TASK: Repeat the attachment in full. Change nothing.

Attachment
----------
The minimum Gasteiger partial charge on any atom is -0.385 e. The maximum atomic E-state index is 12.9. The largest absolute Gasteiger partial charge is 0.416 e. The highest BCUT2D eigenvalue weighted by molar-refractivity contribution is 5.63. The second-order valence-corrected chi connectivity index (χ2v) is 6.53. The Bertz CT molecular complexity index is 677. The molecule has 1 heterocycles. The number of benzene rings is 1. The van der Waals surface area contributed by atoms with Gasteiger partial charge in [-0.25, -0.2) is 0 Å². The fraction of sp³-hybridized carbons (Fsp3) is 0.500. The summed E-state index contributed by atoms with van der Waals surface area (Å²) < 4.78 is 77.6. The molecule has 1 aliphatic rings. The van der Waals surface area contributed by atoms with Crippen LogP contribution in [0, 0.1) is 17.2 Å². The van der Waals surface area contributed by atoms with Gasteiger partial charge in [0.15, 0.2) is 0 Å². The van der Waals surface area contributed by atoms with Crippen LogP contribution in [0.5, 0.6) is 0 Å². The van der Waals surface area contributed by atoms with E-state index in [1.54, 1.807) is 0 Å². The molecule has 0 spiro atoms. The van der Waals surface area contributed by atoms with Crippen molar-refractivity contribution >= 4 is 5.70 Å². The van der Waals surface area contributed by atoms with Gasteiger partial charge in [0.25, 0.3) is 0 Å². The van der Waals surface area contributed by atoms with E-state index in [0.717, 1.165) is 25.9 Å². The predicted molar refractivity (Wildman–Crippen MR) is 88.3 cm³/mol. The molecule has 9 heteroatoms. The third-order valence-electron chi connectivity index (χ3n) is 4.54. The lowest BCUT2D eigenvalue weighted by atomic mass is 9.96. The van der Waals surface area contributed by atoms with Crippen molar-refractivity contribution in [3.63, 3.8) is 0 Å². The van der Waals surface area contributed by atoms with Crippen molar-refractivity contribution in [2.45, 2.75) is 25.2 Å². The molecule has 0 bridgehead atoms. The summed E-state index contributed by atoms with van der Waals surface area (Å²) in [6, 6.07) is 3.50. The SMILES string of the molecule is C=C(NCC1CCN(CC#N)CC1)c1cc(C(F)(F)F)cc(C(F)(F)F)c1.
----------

The minimum Gasteiger partial charge on any atom is -0.385 e. The maximum atomic E-state index is 12.9. The largest absolute Gasteiger partial charge is 0.416 e. The highest BCUT2D eigenvalue weighted by molar-refractivity contribution is 5.63. The second-order valence-corrected chi connectivity index (χ2v) is 6.53. The Bertz CT molecular complexity index is 677. The molecule has 1 heterocycles. The number of benzene rings is 1. The van der Waals surface area contributed by atoms with Gasteiger partial charge in [-0.25, -0.2) is 0 Å². The fraction of sp³-hybridized carbons (Fsp3) is 0.500. The summed E-state index contributed by atoms with van der Waals surface area (Å²) < 4.78 is 77.6. The molecule has 1 aliphatic rings. The van der Waals surface area contributed by atoms with Crippen LogP contribution in [0, 0.1) is 17.2 Å². The van der Waals surface area contributed by atoms with Gasteiger partial charge in [0.15, 0.2) is 0 Å². The van der Waals surface area contributed by atoms with Crippen LogP contribution in [0.5, 0.6) is 0 Å². The van der Waals surface area contributed by atoms with E-state index in [1.54, 1.807) is 0 Å². The molecule has 0 spiro atoms. The van der Waals surface area contributed by atoms with Crippen molar-refractivity contribution >= 4 is 5.70 Å². The van der Waals surface area contributed by atoms with Gasteiger partial charge in [0.25, 0.3) is 0 Å². The van der Waals surface area contributed by atoms with E-state index in [0.717, 1.165) is 25.9 Å². The predicted molar refractivity (Wildman–Crippen MR) is 88.3 cm³/mol. The molecule has 9 heteroatoms. The third-order valence-electron chi connectivity index (χ3n) is 4.54. The lowest BCUT2D eigenvalue weighted by atomic mass is 9.96. The van der Waals surface area contributed by atoms with Crippen molar-refractivity contribution in [3.63, 3.8) is 0 Å². The van der Waals surface area contributed by atoms with Crippen molar-refractivity contribution in [2.45, 2.75) is 25.2 Å². The molecule has 0 bridgehead atoms. The summed E-state index contributed by atoms with van der Waals surface area (Å²) in [6, 6.07) is 3.50. The SMILES string of the molecule is C=C(NCC1CCN(CC#N)CC1)c1cc(C(F)(F)F)cc(C(F)(F)F)c1.